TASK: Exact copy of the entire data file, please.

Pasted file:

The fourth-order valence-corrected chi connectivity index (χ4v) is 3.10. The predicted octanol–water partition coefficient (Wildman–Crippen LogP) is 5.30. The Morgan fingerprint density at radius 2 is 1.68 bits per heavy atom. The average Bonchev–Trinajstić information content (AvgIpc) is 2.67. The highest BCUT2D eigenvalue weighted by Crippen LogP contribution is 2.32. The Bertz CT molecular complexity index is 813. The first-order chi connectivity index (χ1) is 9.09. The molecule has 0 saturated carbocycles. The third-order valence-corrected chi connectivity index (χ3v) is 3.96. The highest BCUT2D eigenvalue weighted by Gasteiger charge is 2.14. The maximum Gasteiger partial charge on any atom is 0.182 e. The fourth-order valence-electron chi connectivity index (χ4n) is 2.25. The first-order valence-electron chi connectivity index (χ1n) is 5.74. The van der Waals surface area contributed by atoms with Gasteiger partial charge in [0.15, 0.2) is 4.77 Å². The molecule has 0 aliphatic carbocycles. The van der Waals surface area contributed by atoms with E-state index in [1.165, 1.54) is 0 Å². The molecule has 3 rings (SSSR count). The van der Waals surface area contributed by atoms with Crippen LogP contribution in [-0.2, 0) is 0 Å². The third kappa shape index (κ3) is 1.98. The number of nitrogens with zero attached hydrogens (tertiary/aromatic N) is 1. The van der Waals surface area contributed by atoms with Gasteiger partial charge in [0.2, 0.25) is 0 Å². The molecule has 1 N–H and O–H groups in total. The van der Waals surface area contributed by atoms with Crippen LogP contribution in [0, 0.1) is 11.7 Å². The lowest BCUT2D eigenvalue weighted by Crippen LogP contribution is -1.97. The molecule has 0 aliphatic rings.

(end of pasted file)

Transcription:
The fourth-order valence-corrected chi connectivity index (χ4v) is 3.10. The predicted octanol–water partition coefficient (Wildman–Crippen LogP) is 5.30. The Morgan fingerprint density at radius 2 is 1.68 bits per heavy atom. The average Bonchev–Trinajstić information content (AvgIpc) is 2.67. The highest BCUT2D eigenvalue weighted by Crippen LogP contribution is 2.32. The Bertz CT molecular complexity index is 813. The first-order chi connectivity index (χ1) is 9.09. The molecule has 0 saturated carbocycles. The third-order valence-corrected chi connectivity index (χ3v) is 3.96. The highest BCUT2D eigenvalue weighted by Gasteiger charge is 2.14. The maximum Gasteiger partial charge on any atom is 0.182 e. The fourth-order valence-electron chi connectivity index (χ4n) is 2.25. The first-order valence-electron chi connectivity index (χ1n) is 5.74. The van der Waals surface area contributed by atoms with Gasteiger partial charge in [0.15, 0.2) is 4.77 Å². The molecule has 0 aliphatic carbocycles. The van der Waals surface area contributed by atoms with E-state index in [1.165, 1.54) is 0 Å². The molecule has 3 rings (SSSR count). The van der Waals surface area contributed by atoms with Crippen LogP contribution in [-0.2, 0) is 0 Å². The third kappa shape index (κ3) is 1.98. The number of nitrogens with zero attached hydrogens (tertiary/aromatic N) is 1. The van der Waals surface area contributed by atoms with Gasteiger partial charge in [0.2, 0.25) is 0 Å². The molecule has 1 N–H and O–H groups in total. The van der Waals surface area contributed by atoms with Crippen LogP contribution in [0, 0.1) is 11.7 Å². The lowest BCUT2D eigenvalue weighted by Crippen LogP contribution is -1.97. The molecule has 0 aliphatic rings.